Free and Equal is a global United Nations campaign aimed at promoting equality for gay rights communities throughout the world. Asia-Pacific Journalism reports on a how the Pacific version of the campaign is approaching the region.
Report – By Latifa Daud
The struggle for equality within the Pacific region continues as lesbian, gay, bisexual, transgender and intersex communities face violence and stigmatisation, according to the regional office for the Pacific of the office of the United Nations High Commissioner for Human Rights.
Toiko Kleppe, associate human rights officer at the OHCHR’s regional Pacific office says the Pacific Free and Equal Campaign was launched to create a platform for communities to come together and raise awareness for gay rights in the region.
Free and Equal is a global United Nations campaign aimed at promoting equality for LGBTI communities throughout the world.
While there has been a shift towards equality and decriminalisation, there are still eight nations across the Pacific that still criminalise same-sex relations.
“We hope the governments in the Pacific will adopt laws to protect LGBTI people from discrimination and active measures to make sure attitudes change, for example by working closely with schools and health care facilities. Educating them to be respectful of the rights and needs of LGBTI people to prevent any form of stigma or harassment,” says Kleppe.
Part of the issue within the region is also a lack of data about LGBTI violence, which makes it difficult to tackle the community’s issues.
Kleppe says they are “starting to collect data or at least give an overall picture of what the situation is like across the Pacific”.
Variety of issues
Ymania Brown, co-convenor of the International Lesbian, Gay, Bisexual, Trans and Intersex Association (ILGA Oceania) says the experience in the Pacific is varied and each nation has its own issues. Therefore, the way LGBTI issues are raised has to be within the cultural realities of different nations.
Regarding fa’afafine in Samoa, Brown says the focus needs to be on the historical roles they carried pre-colonisation.
“How the roles that were to be determined is really from division of labour. In a traditional Samoan society, the leader of the family didn’t really care about your personal persuasion in terms of your sexual orientation. All they really cared about was whether you were able to contribute as a member of the extended family. There was no pretext of ‘you were born male so therefore you only do particular tasks’”.
She also says that while the community has many issues to address, the laws of the land do not always reflect the lived experiences of LGBTI communities.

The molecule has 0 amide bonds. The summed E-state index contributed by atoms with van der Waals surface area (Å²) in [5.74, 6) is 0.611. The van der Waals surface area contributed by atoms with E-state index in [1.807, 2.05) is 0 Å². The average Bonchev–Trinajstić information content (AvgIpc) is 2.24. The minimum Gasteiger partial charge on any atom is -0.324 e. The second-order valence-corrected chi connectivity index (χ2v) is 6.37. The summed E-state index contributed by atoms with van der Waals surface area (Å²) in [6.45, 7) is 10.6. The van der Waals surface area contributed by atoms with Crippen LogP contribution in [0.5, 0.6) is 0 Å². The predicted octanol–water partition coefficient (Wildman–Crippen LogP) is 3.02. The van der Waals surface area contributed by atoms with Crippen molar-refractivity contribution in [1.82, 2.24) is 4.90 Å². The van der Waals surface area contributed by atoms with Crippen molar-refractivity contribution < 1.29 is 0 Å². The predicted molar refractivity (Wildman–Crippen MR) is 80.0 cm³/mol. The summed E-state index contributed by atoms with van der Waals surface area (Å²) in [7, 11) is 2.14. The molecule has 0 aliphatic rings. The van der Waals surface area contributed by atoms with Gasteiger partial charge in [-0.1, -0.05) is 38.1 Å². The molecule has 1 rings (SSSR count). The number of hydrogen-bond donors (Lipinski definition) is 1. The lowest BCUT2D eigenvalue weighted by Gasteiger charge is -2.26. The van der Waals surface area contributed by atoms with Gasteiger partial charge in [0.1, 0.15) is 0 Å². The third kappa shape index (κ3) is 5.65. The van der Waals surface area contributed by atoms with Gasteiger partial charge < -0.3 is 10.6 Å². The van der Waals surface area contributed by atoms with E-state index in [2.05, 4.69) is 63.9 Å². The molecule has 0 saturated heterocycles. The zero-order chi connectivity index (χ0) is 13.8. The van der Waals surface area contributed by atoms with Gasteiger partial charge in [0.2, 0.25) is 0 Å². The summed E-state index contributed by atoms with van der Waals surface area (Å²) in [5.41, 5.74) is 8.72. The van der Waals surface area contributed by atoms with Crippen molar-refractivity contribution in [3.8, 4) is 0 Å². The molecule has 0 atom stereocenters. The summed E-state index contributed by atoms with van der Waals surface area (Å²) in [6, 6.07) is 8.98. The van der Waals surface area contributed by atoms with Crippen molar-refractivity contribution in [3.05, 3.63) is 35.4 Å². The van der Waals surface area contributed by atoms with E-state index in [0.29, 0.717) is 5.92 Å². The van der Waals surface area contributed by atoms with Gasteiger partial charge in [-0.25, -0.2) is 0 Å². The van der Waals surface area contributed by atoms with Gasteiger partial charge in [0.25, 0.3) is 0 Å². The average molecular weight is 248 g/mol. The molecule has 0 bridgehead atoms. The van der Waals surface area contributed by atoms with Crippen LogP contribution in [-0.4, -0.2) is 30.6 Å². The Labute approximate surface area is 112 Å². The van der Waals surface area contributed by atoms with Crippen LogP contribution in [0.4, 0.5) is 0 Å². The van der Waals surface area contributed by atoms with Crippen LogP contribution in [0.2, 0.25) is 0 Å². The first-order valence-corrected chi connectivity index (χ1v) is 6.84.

“While they say it’s illegal to perform certain acts you can see there is no animosity towards them and there is no persecution. The UN needs a method of the measuring of the acceptability of LGBTI citizens to be done in line with the lived experience of the citizens”.
Journey towards acceptance
Joey Joeleen Mataele, chair of the Pacific Sexual Diversity Network, shared her journey towards acceptance in her community as a leiti in Tonga.
“I was the first one to wear a dress to church … I had a bit of fear, a bit of insecurity, but at the same time I said to myself: I am what I am, and no one is going to change this,” she told the Pacific Free and Equal campaign website.
The Pacific Sexual Diversity Network is a region-wide group that represents the interests of men who have sex with men (MSM) and transgender community organisations. It was formed as a response to the threat of HIV and AIDS within MSM and transgender communities within the Pacific.
A UNAIDS report from 2013 about AIDS response in Asia and the Pacific says even though there has been a 26 percent reduction in new HIV infections since 2001, “the epidemic still outpaces the response and half of people eligible for antiretroviral treatment are not accessing it”.
Noelene Nabulivou and Lucille Chute from DIVA for Equality say it is also important to acknowledge the diversity within the LGBTI community.
“It’s important to ensure that we respect and appreciate diversity in our messages and include the voices of LGBTI who are also people with disabilities, older, younger, women, those living in urban informal settlements, rural and remote communities, and others that are less heard,” according to the Pacific Free and Equal website.
Diverse Voices and Action, or DIVA for Equality is a peer support group in Fiji are lesbian, bi-sexual women and trans-masculine people, and other marginalised women including those in non-traditional employment and sports.
Born ‘free and equal’
A report by OHCHR, Born Free and Equal, talks about sexual orientation and gender identity in international human rights law.
“At least 76 countries have laws in effect that are used to criminalise consensual relationships between adults of the same sex. Such laws, typically prohibit either certain types of sexual activity or any intimacy or sexual activity between persons of the same sex. In some cases, the language used refers to vague and undefined concepts, such as “crimes against the order of nature” or “morality”, or “debauchery”.
“The Special Rapporteur categorised the effects of criminalisation on the right to health in three ways: inhibition of access to health services, violence and abuse, and social stigmatisation. Where same-sex sexual conduct is criminalised, individuals are unable to gain access to effective health services and preventive health measures are not tailored to the needs of LGBT communities. Health professionals may refuse to treat same-sex practising clients or may respond with hostility,” said the report.
Kleppe from the Pacific regional office says access to healthcare and safety networks is an issue within the region.